A fossil-fuel power station is a power station that burns fossil fuels such as coal, natural gas or petroleum (oil) to produce electricity. Central station fossil-fuel power plants are designed on a large scale for continuous operation. In many countries, such plants provide most of the electrical energy used.
Fossil fuel power stations (except for MHD generators) have some kind of rotating machinery to convert the heat energy of combustion into mechanical energy, which then operate an electrical generator. The prime mover may be a steam turbine, a gas turbine or, in small isolated plants, a reciprocating internal combustion engine. All plants use the drop between the high pressure and ...view middle of the document...
A recent study indicates that sulfur emissions from fossil fueled power stations in China have caused a 10-year lull in global warming (1998-2008)
1 Basic concepts
1.1 Heat into mechanical energy
2 Fuel transport and delivery
3 Fuel processing
5 Gas turbine plants
6 Reciprocating engines
7 Environmental impacts
7.1 Carbon dioxide
7.2 Particulate matter
7.3 Radioactive trace elements
7.4 Water and air contamination by coal ash
7.4.1 Range of mercury contamination in fish
8 Greening of fossil fuel power plants
8.1 Low NOx Burners
8.2 Clean coal
9 Combined heat and power
10 Alternatives to fossil fuel power plants
10.1 Relative cost by generation source
11 See also
14 External links
In a fossil fuel power plant the chemical energy stored in fossil fuels such as coal, fuel oil, natural gas or oil shale and oxygen of the air is converted successively into thermal energy, mechanical energy and, finally, electrical energy for continuous use and distribution across a wide geographic area. Each fossil fuel power plant is a highly complex, custom-designed system. Construction costs, as of 2004, run to US$1,300 per kilowatt, or $650 million for a 500 MWe unit. Multiple generating units may be built at a single site for more efficient use of land, natural resources and labour. Most thermal power stations in the world use fossil fuel, outnumbering nuclear, geothermal, biomass, or solar thermal plants.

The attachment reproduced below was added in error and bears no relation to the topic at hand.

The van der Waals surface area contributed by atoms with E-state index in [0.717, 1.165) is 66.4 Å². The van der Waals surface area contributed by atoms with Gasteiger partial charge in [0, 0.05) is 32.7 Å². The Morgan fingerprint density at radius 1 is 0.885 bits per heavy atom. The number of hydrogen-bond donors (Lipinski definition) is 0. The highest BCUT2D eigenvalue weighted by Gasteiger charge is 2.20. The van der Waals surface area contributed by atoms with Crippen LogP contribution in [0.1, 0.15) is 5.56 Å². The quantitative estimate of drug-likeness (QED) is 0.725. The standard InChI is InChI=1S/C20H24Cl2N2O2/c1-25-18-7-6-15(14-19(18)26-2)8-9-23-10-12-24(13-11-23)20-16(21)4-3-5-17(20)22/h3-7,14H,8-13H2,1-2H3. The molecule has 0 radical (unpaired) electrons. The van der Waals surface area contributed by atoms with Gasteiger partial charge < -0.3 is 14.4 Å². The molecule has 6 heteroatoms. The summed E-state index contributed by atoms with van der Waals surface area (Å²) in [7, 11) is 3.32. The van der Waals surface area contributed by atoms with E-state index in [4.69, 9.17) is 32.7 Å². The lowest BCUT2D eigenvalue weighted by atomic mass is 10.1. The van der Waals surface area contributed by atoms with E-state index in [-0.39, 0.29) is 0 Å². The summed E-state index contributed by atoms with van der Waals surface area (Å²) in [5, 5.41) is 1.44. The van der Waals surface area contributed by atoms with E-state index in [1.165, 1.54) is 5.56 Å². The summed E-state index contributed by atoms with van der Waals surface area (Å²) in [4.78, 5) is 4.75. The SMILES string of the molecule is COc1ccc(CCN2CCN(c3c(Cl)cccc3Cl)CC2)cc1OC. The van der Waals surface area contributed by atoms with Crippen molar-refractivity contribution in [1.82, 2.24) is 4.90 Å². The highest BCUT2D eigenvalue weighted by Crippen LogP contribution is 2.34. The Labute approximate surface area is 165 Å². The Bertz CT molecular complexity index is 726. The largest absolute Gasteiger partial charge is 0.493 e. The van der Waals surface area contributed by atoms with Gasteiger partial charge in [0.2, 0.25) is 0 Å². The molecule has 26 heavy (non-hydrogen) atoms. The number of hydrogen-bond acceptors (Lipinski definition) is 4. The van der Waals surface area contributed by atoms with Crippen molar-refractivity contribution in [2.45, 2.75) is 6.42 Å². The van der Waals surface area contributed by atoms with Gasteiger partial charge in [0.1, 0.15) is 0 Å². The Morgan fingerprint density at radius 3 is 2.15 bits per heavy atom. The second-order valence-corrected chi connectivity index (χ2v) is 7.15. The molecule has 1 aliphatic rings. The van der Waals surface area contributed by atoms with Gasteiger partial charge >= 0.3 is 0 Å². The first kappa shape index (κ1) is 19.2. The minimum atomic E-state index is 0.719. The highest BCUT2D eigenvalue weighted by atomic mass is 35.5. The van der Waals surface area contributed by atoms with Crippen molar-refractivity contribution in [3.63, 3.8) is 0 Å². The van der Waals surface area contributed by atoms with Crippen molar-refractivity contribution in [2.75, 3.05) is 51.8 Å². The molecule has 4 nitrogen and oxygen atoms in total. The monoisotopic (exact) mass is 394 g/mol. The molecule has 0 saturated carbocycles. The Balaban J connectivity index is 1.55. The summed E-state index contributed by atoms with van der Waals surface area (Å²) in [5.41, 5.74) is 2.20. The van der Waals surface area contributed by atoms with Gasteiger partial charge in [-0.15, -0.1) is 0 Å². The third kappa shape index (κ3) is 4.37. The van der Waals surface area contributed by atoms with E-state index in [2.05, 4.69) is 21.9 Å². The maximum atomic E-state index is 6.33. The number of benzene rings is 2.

Heat into mechanical energy
The second law of thermodynamics states that any closed-loop cycle can only convert a fraction of the heat produced during combustion into mechanical work. The rest of the heat, called waste heat, must be released into a cooler environment during the return portion of the cycle. The fraction of heat released into a cooler medium must be equal or larger than the ratio of absolute temperatures of the cooling system (environment) and the heat source (combustion furnace). Raising the furnace temperature improves the efficiency but complicates the design, primarily by the selection of alloys used for construction, making the furnace more expensive. The waste heat cannot be converted into mechanical energy without an even cooler cooling system. However, it may be used in cogeneration plants to heat buildings, produce hot water, or to heat materials on an industrial scale, such as in some oil refineries, plants, and chemical synthesis plants.
Typical thermal efficiency for electrical generators in the industry is around 33% for coal and oil-fired plants, and up to 50% for combined-cycle gas-fired plants. Plants designed to achieve peak efficiency while operating at capacity will be less efficient when operating off-design (i.e. temperatures too low.)
The worlds most efficient Coal-fired Power Station is Vattenfall's 400MWe, Unit 3 at Nordjylland Power Station.
The Carnot cycle is the...